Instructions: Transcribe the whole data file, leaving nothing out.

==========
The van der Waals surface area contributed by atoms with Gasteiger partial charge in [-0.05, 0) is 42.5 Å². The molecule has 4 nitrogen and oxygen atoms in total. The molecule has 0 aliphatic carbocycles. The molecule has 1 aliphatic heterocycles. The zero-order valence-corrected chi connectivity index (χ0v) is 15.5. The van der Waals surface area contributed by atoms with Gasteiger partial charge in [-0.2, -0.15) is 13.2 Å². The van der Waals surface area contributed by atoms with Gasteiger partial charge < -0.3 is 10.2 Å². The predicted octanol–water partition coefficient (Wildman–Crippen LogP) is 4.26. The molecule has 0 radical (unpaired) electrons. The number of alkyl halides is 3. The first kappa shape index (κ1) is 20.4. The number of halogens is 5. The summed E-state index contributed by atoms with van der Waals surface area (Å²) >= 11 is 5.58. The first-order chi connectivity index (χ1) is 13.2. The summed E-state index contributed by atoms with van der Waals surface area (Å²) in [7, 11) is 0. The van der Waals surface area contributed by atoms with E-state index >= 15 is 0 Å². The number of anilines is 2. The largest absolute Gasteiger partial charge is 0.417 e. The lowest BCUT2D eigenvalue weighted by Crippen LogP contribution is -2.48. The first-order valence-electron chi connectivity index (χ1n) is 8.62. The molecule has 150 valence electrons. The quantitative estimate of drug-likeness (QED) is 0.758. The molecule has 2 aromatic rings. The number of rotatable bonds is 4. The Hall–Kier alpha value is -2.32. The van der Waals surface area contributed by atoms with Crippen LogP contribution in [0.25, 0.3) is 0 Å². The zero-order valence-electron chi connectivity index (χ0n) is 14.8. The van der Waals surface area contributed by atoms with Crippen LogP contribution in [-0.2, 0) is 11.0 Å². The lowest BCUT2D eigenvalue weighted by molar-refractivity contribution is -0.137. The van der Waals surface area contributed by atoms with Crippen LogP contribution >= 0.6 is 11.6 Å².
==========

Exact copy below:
The van der Waals surface area contributed by atoms with Gasteiger partial charge in [-0.05, 0) is 42.5 Å². The molecule has 4 nitrogen and oxygen atoms in total. The molecule has 0 aliphatic carbocycles. The molecule has 1 aliphatic heterocycles. The zero-order valence-corrected chi connectivity index (χ0v) is 15.5. The van der Waals surface area contributed by atoms with Gasteiger partial charge in [-0.2, -0.15) is 13.2 Å². The van der Waals surface area contributed by atoms with Gasteiger partial charge < -0.3 is 10.2 Å². The predicted octanol–water partition coefficient (Wildman–Crippen LogP) is 4.26. The molecule has 0 radical (unpaired) electrons. The number of alkyl halides is 3. The first kappa shape index (κ1) is 20.4. The number of halogens is 5. The summed E-state index contributed by atoms with van der Waals surface area (Å²) >= 11 is 5.58. The first-order chi connectivity index (χ1) is 13.2. The summed E-state index contributed by atoms with van der Waals surface area (Å²) in [7, 11) is 0. The van der Waals surface area contributed by atoms with E-state index >= 15 is 0 Å². The number of anilines is 2. The largest absolute Gasteiger partial charge is 0.417 e. The lowest BCUT2D eigenvalue weighted by Crippen LogP contribution is -2.48. The first-order valence-electron chi connectivity index (χ1n) is 8.62. The molecule has 150 valence electrons. The quantitative estimate of drug-likeness (QED) is 0.758. The molecule has 2 aromatic rings. The number of rotatable bonds is 4. The Hall–Kier alpha value is -2.32. The van der Waals surface area contributed by atoms with Crippen LogP contribution in [0.25, 0.3) is 0 Å². The zero-order valence-electron chi connectivity index (χ0n) is 14.8. The van der Waals surface area contributed by atoms with Crippen LogP contribution in [-0.2, 0) is 11.0 Å². The lowest BCUT2D eigenvalue weighted by molar-refractivity contribution is -0.137. The van der Waals surface area contributed by atoms with Crippen LogP contribution >= 0.6 is 11.6 Å².